2017-11-10 / On Second Thought

Historic tax credit under threat of elimination

Contributed by Lois Carlisle

Elimination of the Historic Tax Credit will have a huge negative impact on the rehabilitation of historic properties in South Carolina. Elimination of the Historic Tax Credit will have a huge negative impact on the rehabilitation of historic properties in South Carolina. What do Lula Drake, the South Carolina State Museum, Olympia and Granby Mills, the Kress Building, the Curtiss- Wright Hangar, and the Palmetto Compress Warehouse have in common? They were all once misused structures, now successfully restored.

Each one shines amongst the historical gems in our state capital. To achieve this, their owners made use of historic tax credits, without which it is unlikely these buildings would be the standard setters for preservation that they are today.

The Tax Reform Bill introduced in the House of Representatives on November 2 eliminates the Historic Tax Credit. This is a drastic proposal that will have a huge negative impact on the rehabilitation of historic properties in South Carolina and across the country. The Historic Tax Credit (HTC) is one of the most powerful tools employed by both the preservation and development communities. As an acknowledgement of the costs to rehabilitate historic properties, the HTC provides a 20 percent tax credit for eligible costs of rehabilitating historic properties. Many states, including South Carolina, provide additional state tax credits that add to the HTC to make otherwise uneconomic historic redevelopment projects feasible. The credits offset the higher costs involved in rehabilitating historic properties.

Since its inception in 1978, the HTC has resulted in the preservation of more than 42,000 buildings and generated over $84 billion in economic development nationwide. The HTC encourages private investment in the rehabilitation of historic buildings. More than $131 billion of private capital has been invested to revitalize often abandoned and underperforming properties across the United States.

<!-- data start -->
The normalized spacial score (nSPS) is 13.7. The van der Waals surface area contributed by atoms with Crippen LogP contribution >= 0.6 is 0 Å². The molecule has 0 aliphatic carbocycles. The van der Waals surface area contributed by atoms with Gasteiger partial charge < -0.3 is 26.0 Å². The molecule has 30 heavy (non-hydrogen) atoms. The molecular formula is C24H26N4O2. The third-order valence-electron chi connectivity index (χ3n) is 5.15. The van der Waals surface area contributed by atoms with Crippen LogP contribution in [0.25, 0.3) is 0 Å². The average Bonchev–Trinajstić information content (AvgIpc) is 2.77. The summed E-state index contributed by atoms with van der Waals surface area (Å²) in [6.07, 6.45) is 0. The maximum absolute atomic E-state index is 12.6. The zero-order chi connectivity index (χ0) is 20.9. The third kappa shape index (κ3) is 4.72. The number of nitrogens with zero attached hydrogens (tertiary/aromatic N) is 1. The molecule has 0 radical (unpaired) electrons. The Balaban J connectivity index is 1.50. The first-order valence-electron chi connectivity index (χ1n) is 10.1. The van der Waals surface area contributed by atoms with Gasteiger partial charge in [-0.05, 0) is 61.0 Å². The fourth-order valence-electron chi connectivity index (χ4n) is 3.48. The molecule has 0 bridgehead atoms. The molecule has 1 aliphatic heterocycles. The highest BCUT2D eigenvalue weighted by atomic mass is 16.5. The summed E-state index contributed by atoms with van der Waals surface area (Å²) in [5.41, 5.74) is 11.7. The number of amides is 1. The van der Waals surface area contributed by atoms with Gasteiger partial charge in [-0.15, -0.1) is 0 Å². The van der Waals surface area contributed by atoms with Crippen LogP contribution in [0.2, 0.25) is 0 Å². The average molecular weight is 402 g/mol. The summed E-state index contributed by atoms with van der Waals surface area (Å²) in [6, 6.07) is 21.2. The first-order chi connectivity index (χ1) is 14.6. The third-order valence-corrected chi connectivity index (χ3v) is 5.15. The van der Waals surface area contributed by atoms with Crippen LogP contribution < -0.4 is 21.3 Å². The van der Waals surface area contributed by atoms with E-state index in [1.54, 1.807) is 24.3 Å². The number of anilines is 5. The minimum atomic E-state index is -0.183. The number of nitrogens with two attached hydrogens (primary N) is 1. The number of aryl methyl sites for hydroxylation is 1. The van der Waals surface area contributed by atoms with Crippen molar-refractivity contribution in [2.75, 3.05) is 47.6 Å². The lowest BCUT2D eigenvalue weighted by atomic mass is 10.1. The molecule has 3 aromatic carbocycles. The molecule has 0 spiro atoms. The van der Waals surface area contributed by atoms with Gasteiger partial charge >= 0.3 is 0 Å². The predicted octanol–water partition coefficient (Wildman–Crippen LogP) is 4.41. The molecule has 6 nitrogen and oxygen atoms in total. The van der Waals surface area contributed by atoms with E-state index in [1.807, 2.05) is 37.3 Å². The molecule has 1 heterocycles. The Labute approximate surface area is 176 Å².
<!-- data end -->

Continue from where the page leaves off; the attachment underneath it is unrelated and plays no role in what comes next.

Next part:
Many Columbia landmarks have benefited from the HTC including the Tapp’s Building, Olympia and Granby Mills, the Kress, Dupre and Barringer Buildings, and the Canal Dime Savings Bank. Should the HTC be eliminated, Columbia and the entire country will lose a valuable tool for the revitalization of its architectural legacy.

Despite its proven track record of stimulating economic growth and preserving Columbia’s architectural heritage, the HTC faces an uncertain future. Historic Columbia invites you to please contact your Representative and tell them you oppose elimination of the Historic Tax Credit, and you will be watching their vote on this important issue. For more information (including talking points) on the HTC, please visit the National Trust for Historic Preservation website at saving places.org/historic-tax -credits and consider completing their form letter.

In Columbia, we are represented by Congressmen Jim Clyburn and Congressman Joe Wilson. You can find your House member at www.house.gov/representatives/find/.

• Congressman Jim Clyburn—Chief of Staff: yebbie.watkins@mail.house.gov; legislative staff: craig.link@mail.house.gov

• Congressman Joe Wilson—Chief of Staff: jonathan.day@mail.house.gov; legislative director: taylor.andreae@mail.house.gov; legislative staff matt.blackwell@mail.house.gov

It is also not too early to contact Senator Graham and Senator Scott.

• Senator Tim Scott—Chief of Staff: jennifer_decasper@scott.senate.gov; legislative director: charles_cogar@scott.senate.gov; tax legislative asst: shay_hawkins@scott.senate.gov

• Senator Lindsay Graham—Chief of Staff: Richard_perry@lgraham.senate.gov; legislative director: matt_rimkunas@lgraham.senate.gov; tax legislative asst: nick_myers@lgraham.senate.gov.

Taking action won’t take long and is important for building the groundswell we will need to save the Historic Tax Credit.

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